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Qubit

Store and verify passwords into a databse

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I have a external embedded derby database. I have a table called Account with fields. I am trying to take a string from a text field, and hash  it using sha-256 or bcrypt and then add it to the password(CHAR 128)  field in my database. I then wan't to verify it when people log in. How would i do this? I  know sql and jdbc but not the password stuff. 

So how can I go about getting a string from a textfield and hash it and add it to the database I have and verifying the password is right when a user tries to log in in java?

Edited by Qubit
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Confused what you mean. So...

User enters password -> Encrypt it -> Stored into database

User logs in with java (somewhere) and wants to verify that it matches the encrypted password in the DB?

Taken from this nice answer here

https://www.quora.com/How-do-modern-websites-check-user-passwords-without-storing-the-clear-text-password-in-the-database

 

Instead, your password is stored using what I would call "one-way encryption."  (Technically, this is called a one-way function, or a cryptographically  secure hash function. See the Wikipedia page for details: http://en.wikipedia.org/wiki/One...) Basically, "one-way encryption" is an encryption method in which it is easy to  encode stuff, but very difficult (read: almost impossible) to decrypt it. For example, a typical one-way encryption function might have the following characteristics: 
it takes 1 microsecond to compute the encrypted form from a password, but is estimated to take 2000 years if you want to figure out the password from the encrypted form. 

Now, if you enter your username and password, the system finds the database record based on your username, and finds the encrypted version of your password there. It then takes the password that you entered, encrypts it using the one-way function (and this takes negligible time), and checks whether the encrypted form matches what is stored in the database. If yes, you're allowed into the system, otherwise you are not.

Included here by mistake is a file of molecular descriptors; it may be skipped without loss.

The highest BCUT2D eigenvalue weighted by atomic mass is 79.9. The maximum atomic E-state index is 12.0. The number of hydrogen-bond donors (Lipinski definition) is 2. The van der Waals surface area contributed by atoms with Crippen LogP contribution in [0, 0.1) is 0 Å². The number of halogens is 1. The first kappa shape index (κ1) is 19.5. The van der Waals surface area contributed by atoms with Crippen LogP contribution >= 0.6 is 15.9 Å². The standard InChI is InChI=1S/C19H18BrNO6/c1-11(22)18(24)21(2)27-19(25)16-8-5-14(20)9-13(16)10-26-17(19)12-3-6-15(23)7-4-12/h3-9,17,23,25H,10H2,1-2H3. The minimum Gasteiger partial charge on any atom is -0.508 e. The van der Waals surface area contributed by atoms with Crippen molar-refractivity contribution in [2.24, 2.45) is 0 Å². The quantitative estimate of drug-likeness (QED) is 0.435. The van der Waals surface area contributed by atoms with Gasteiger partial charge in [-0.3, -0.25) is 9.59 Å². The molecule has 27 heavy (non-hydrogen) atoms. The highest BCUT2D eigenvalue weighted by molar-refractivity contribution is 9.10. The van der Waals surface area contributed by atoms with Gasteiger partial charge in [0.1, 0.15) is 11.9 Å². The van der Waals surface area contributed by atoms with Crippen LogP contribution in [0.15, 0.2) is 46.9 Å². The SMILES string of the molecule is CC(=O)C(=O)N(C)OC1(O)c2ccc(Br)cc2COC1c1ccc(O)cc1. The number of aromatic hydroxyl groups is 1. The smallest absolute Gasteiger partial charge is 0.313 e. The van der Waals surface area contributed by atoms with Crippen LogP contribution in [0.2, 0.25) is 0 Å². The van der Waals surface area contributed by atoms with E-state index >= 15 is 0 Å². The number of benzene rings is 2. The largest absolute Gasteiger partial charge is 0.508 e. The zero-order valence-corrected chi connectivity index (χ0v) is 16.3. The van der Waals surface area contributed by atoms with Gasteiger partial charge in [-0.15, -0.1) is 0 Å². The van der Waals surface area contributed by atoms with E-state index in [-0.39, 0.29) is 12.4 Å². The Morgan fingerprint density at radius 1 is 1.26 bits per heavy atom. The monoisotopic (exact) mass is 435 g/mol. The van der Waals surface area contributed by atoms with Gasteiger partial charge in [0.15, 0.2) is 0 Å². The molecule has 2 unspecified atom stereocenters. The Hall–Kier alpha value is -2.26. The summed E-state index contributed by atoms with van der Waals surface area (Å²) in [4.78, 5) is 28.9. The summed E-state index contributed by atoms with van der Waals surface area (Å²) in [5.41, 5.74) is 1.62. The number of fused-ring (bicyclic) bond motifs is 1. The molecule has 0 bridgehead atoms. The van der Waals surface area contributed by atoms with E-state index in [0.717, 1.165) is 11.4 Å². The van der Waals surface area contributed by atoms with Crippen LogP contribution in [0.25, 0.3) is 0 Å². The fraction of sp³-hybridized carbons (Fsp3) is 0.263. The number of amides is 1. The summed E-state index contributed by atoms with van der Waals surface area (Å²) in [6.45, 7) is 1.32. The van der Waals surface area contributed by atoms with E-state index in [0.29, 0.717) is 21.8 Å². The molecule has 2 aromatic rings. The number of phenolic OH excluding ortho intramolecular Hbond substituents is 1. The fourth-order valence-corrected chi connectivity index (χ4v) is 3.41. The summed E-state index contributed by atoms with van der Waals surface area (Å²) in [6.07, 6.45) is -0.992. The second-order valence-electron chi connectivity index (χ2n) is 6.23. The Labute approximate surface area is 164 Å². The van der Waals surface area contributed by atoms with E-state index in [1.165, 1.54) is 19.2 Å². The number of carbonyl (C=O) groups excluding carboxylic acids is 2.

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5 minutes ago, k9thebeast said:

Confused what you mean. So...

User enters password -> Encrypt it -> Stored into database

User logs in with java (somewhere) and wants to verify that it matches the encrypted password in the DB?

Taken from this nice answer here

........

yup thats what I want to know how to do in java.

Edited by Qubit
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You could try something like this

 

import java.security.*;
import java.math.*;

public class MD5 {
    public static void main(String args[]) throws Exception{
        String s="This is a test";
        MessageDigest m=MessageDigest.getInstance("MD5");
        m.update(s.getBytes(),0,s.length());
        System.out.println("MD5: "+new BigInteger(1,m.digest()).toString(16));
    }
}

 

basically compare the hash in DB and the generated hash from the password that the user entered

Edited by nosepicker
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10 minutes ago, k9thebeast said:

For example, a typical one-way encryption function might have the following characteristics: 
it takes 1 microsecond to compute the encrypted form from a password, but is estimated to take 2000 years if you want to figure out the password from the encrypted form.

That only depends on the complexity of your password and the way this one-way encrytpion is executed.

If it's only encrypted using an md5 hash then it probably won't withstand a rainbow table attack. If it's however encrypted using an md5 hash and a salt then this will be reasonably safe.

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24 minutes ago, Qubit said:

yup thats what I want to know how to do in java.

However you hash it in the first place. Hash whatever the user enters and compare the hashes. So its up to you how to implement that. If you want to encrypt the passwords by adding 5 ascii values to every character/ascii value within the password. Then when the user enters the password again, add 5 ascii values to the password entered and compare.

Obviously this is a completely shit hashing function because you can invert the function in the same time you can evaluate the function itself. Which is the opposite of the goal of an actual encryption hash.

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